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Could my textbook sample problem be wrong?

  1. Jun 3, 2007 #1
    Well, here is the problem..
    In summer months, the amount of solar energy entering a house should be minimized. Window glass is made energy efficient by applying a coating to maximize reflected light. Light in the midrange of the visible spectrum (at 568 nm) travels into energy efficient window glass. What thickness of the added coating is needed to maximize reflected light and thus minimize transmitted light?

    (air, n = 1.0, coating, n= 1.4 , glass n = 1.5)

    Book's solution:
    Reflection occurs both at the air-coating interface and at the coating-glass interface. In both cases, the reflected light is 180 deg out of phase with the incident light, since both reflections occur at a fast-to-slow boundary. The two reflected rays would therefore be in phase if there were a zero path difference. To produce constructive intereference the path difference must be wavelength /2. In otherwords, the coating thickness t must be wavelength /4 , where wavelength is the wavelength of the light in the coating.

    My solution:
    To produce constructive intereference the path difference must be 1 wavelength, not a half wavelength. Therefore, the coating thickness, t, must be wavelength /2. This makes sense since for reflection, we have phase change of ray 1 been reflected and inverted, which is same as change in wavelength /2. We also have ray 2 been reflected and inverted, which is same as change in wavelength /2. Ray 2 also travels more distance, (t x 2, which would be one wavelength if t = wavelength /2) Therefore, ray 2 would differ from ray 1 by a path difference of 1 wavelength and they would interfere constructively for max reflection. And for transmission, we have ray 1 transmitted through without reflection, hence without a phase change caused by the inversion. Then we have ray 2 reflected, undergo a phase change of 180 degrees, or a wavelength/2. It would also travel 1 wave length more since the extra distance is t x 2. Therefore, ray 2 would be half a wavelength from ray 1 and they would interfere destructively to minimize.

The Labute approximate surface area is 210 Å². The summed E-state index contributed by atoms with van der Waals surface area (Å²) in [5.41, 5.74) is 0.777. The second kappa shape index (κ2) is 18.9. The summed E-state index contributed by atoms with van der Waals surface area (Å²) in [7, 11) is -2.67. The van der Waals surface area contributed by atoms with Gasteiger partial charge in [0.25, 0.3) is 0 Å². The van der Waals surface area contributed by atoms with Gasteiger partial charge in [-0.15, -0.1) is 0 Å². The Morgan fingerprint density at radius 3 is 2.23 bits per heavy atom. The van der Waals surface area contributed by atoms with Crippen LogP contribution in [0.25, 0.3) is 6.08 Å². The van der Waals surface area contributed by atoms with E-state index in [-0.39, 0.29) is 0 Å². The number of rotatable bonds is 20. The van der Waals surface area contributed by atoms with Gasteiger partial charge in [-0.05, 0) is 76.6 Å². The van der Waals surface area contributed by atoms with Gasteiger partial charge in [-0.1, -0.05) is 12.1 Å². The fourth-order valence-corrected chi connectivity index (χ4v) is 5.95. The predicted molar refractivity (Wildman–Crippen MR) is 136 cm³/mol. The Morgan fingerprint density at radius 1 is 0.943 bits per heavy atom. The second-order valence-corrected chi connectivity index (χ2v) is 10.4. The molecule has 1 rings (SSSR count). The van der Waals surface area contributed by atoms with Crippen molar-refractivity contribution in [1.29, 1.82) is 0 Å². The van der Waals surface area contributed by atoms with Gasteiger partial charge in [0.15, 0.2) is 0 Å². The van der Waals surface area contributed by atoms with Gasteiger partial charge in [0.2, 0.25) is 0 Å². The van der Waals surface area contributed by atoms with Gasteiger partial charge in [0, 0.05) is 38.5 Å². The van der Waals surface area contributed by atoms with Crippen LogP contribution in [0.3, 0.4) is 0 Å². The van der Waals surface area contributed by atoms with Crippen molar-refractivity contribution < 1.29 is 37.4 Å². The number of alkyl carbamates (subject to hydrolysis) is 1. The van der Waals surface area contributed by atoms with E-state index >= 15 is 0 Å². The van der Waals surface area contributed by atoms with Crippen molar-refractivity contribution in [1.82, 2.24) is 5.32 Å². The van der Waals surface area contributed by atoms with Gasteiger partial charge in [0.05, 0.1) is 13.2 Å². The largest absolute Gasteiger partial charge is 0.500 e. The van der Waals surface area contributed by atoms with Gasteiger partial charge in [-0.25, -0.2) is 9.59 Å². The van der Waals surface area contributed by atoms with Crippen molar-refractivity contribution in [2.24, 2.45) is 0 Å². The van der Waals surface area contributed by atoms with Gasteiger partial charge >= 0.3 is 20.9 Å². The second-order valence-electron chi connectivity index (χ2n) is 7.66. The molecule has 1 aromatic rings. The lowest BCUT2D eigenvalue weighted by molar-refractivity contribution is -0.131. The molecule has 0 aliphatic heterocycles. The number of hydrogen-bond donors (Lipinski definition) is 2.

The problem is though. if this sample problem is wrong.. so would all the exercises and pratice problem answers.. which would really suck.
  2. jcsd
  3. Jun 3, 2007 #2
    how does interference affect reflection? are you saying that if the waves were out of phase then the film wouldn't reflect?
  4. Jun 3, 2007 #3

    Doc Al

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    Staff: Mentor

    The book's solution is wrong; yours is correct.
    So far, so good.
    Nonsense. For constructive interference--and maximum reflection--the optical path length difference must be an integer multiple of full wavelengths.
    That would produce an anti-reflection coating.

    Check and see for yourself; maybe it's just a fluke. (Inexcusable in a sample problem.) What book are you using?

    For a correct discussion of thin film interference, go here: http://hyperphysics.phy-astr.gsu.edu/hbase/phyopt/thinfilm.html" [Broken]
    Last edited by a moderator: May 2, 2017
  5. Jun 3, 2007 #4
    I am using the standard Ontario Grade 12 Physics textbook. Nelson 12 Physics.


    Luckily I have readily access to university textbooks by Sears, Haliday etc.. so It didn't create as a big fuss as it would.

    I checked the erreta for the book and there was no mention of this. They could have least check the sample problems. I don't mind having the answers for the pratice answers wrong. At least we could assume their answers are wrong. Having sample problems wrong would misled thousands of students.
  6. Jun 3, 2007 #5

    Doc Al

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    Staff: Mentor

    Make sure your instructor is aware of the mistake and reports it to the publisher.
  7. Jun 3, 2007 #6

    Chris Hillman

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    Science Advisor

    Picking up a theme, textbooks published by reputable publishing houses are generally sent out for checking by independent parties (typically a professor who farms out the task to a graduate student or two). This is an invaluable procedure since it can be very difficult for an author to catch mind blips (oddly enough, the problem is often that he knows too much, not too little). Unfortunately, sometimes mistakes slip through the cracks. This is less common, as I hope and believe, at the university level, but by a regrettable tradition, lower level science textbooks are all to often full of misinformation.

    Now compare Wikipedia, where fact checking is chaotic and generally not performed by individuals who have mastered the subject at hand.
  8. Jun 3, 2007 #7
    my intro E&M lab book was rife with mistakes
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